Co-ordination in the time of COVID-19

When pandemics such as the COVID-19 outbreak emerge, global co-ordination between countries in their public health responses should become a priority.

The spread of COVID-19 has been met with unprecedented measures from governments around the globe. Borders have been closed and a great deal of social and economic activity has been curtailed. There is evidence in some countries that infection rates are falling but it remains early days. The economic consequences of the pandemic and the counter response are now starting to materialise, and they are very severe.

Although the virus has affected most corners of the world, policy responses so far have tended to be exclusively national, with little co-ordination beyond country borders. In a recent paper, Professor Thorsten Beck and Professor Wolf Wagner analysed the optimality of such national containment policies in an integrated world.

In National containment policies and international cooperation they consider a theoretical model with two countries that independently choose their containment policies.

In this model, two stages of the pandemic are considered: a lockdown stage with an initially severe spread of the virus and where borders are closed; and a new normal stage where the virus is fairly contained but active, and borders have been reopened. Containment policies in the first stage affect the initial (pandemic) conditions in the second.

During the lockdown stage, governments face a trade-off between maintaining economic activity and the costs of a rapidly spreading virus. Critically, there are also cross-border externalities to this decision. Specifically, the shutdown of manufacturing companies during lockdown will affect supply chains and cause disruption in the production in other countries. We saw such an impact on many companies in the US and Europe that depend on Chinese suppliers when China shut down large parts of its economy.

There are also demand externalities from these containment policies, as well as negative earnings effects through foreign direct investment channels. These externalities imply that national policies in the first stage might be too stringent, as individual governments will ignore the cross-border ramifications of their actions for fear of the virus.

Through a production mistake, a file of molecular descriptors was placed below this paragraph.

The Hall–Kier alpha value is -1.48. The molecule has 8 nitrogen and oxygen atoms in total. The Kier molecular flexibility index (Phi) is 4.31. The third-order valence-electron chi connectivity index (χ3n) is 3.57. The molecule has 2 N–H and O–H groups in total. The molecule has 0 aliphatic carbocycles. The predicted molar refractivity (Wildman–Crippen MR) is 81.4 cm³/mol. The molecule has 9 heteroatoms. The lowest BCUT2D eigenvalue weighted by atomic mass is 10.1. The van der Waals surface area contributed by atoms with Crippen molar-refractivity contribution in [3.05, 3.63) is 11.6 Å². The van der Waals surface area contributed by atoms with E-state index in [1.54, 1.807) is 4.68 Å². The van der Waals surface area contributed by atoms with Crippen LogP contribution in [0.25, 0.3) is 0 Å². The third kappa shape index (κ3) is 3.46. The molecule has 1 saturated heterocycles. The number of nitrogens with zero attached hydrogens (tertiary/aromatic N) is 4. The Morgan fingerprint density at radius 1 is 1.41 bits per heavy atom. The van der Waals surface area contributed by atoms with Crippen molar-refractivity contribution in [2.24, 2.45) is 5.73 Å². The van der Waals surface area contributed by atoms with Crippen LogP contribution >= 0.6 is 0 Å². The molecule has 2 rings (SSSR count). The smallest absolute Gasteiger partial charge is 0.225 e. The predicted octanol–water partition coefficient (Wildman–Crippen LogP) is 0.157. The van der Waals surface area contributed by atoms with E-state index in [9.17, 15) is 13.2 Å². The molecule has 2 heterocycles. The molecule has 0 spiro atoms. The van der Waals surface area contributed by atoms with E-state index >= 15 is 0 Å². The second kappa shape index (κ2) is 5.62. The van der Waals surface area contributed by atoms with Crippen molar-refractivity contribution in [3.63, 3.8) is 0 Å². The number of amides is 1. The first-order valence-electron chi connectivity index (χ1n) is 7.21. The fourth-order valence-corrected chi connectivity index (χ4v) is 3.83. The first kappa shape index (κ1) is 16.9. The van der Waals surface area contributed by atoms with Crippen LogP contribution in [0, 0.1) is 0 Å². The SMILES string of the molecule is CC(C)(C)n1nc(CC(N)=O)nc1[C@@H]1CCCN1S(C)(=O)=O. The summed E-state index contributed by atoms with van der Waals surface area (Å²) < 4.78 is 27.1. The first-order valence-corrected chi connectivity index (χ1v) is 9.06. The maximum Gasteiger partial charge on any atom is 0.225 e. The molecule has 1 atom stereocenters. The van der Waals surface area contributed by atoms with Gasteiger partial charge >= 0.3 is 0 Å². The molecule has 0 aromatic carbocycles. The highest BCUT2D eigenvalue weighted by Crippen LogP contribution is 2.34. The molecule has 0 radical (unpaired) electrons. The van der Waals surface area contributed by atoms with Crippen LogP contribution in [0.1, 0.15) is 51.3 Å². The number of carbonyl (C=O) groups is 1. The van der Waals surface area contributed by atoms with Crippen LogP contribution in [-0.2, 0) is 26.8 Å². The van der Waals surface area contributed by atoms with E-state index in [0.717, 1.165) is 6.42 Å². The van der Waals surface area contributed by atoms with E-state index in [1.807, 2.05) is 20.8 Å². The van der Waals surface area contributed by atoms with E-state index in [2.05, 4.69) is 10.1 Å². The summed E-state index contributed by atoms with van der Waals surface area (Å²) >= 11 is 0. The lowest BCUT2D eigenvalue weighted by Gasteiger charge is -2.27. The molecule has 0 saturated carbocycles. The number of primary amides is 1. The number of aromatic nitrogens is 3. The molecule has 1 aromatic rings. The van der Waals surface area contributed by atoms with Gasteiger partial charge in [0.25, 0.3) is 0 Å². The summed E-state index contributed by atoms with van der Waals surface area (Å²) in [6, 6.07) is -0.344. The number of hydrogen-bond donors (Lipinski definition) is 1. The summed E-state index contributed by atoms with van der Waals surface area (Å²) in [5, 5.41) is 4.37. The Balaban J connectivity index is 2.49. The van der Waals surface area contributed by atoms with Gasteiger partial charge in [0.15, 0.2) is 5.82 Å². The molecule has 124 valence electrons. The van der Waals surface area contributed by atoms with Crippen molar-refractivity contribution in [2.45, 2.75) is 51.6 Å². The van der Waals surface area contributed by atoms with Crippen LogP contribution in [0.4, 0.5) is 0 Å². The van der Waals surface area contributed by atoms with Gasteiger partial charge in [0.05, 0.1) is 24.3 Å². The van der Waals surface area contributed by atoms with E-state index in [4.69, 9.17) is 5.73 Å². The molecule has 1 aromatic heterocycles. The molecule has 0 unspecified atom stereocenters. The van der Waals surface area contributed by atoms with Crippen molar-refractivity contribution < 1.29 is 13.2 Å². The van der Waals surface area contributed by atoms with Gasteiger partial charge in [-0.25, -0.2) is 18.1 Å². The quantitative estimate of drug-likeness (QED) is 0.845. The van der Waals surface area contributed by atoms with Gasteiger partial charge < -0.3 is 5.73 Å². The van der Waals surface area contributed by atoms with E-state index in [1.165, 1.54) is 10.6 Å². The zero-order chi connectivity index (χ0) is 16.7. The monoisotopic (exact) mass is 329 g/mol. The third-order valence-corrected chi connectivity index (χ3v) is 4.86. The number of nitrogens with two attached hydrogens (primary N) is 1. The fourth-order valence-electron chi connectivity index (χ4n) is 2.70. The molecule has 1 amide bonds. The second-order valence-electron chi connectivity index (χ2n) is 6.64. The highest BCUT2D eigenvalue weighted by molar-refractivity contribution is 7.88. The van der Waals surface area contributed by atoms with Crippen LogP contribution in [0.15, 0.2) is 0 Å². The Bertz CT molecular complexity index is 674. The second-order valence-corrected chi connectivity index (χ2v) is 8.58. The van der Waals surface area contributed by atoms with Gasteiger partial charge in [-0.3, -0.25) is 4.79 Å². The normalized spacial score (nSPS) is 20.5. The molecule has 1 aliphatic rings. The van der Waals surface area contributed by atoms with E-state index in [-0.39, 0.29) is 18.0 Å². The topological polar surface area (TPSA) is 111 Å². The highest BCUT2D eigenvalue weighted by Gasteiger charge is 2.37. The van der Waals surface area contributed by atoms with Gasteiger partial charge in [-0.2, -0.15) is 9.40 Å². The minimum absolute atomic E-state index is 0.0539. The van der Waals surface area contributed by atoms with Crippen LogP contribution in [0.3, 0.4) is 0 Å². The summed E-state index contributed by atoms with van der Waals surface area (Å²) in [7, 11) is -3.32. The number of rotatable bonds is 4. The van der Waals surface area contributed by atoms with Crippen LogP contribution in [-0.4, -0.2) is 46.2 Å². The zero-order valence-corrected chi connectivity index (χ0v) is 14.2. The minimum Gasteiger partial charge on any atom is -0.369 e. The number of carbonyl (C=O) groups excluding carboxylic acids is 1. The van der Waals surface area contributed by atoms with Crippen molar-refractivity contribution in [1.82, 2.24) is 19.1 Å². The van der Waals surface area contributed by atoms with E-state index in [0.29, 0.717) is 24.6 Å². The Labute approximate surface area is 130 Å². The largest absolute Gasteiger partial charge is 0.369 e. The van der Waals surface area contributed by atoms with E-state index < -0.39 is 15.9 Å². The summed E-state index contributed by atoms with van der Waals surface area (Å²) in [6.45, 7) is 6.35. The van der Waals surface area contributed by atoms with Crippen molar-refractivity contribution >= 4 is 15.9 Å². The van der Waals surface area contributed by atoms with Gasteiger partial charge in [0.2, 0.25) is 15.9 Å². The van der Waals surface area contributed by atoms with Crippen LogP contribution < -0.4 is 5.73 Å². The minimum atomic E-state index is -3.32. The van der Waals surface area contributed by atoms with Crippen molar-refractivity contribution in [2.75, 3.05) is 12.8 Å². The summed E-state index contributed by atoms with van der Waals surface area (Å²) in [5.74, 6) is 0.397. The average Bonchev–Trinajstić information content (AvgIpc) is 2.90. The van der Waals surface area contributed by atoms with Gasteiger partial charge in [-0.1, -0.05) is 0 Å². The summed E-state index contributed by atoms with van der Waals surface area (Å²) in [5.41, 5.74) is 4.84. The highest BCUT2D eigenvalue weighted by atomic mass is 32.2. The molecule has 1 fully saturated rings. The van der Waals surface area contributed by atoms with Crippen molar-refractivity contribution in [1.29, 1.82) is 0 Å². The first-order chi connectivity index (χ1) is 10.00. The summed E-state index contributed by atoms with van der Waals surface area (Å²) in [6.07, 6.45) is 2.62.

There are off-setting effects, though. Countries that rely on tourism, for example, might be less willing to adopt stringent containment policies, choosing to wait rather than act too quickly.

The study provides suggestive empirical evidence that containment policies in the lockdown stage do vary with each country's economic structure and the nature of their economic integration with the rest of the world. It considers the reliance of 27 European countries on merchandise trade and tourism. It finds that countries which rely more on merchandise trade “produce” externalities for other countries, and thus opt for rather more stringent lockdown policies. Countries that rely more on tourism will indeed delay lockdown as much as possible.

The more successful the suppression of the virus has been, the lower the costs of the virus seen in the second stage of the model. In this new-normal phase, externalities will be predominantly coming through the cross-border spreading of the virus rather than economic channels (assuming that at this stage, borders are open, allowing people to travel internationally). Direct disruptions in the production process from curtailed production in another country are thought to be of less relevance then, because production processes will have adjusted. This implies that during the new normal phase, containment policies may be excessively lenient, particularly in countries that see a lot of inbound and outbound travel, such as popular tourist destinations.

The authors draw several conclusions from their study. Firstly, when a virus outbreak such as COVID-19 emerges, global co-ordination on public health responses, including domestic containment policies, offers the best first step. Second, if global level co-ordination is not viable, regional co-ordination should be sought. Their model suggests that such co-ordination can be helpful in avoiding too lenient exit strategies and in achieving optimal policies in minimising the costs of COVID-19.

The paper National containment policies and international cooperation has been publlished in COVID Economics by the Centre for Economic Policy Research.

The article National polices in a global pandemic is featured in VoxEU.

Professor Thorsten Beck discusses this paper and other research relating to the COVID-19 outbreak on his blog.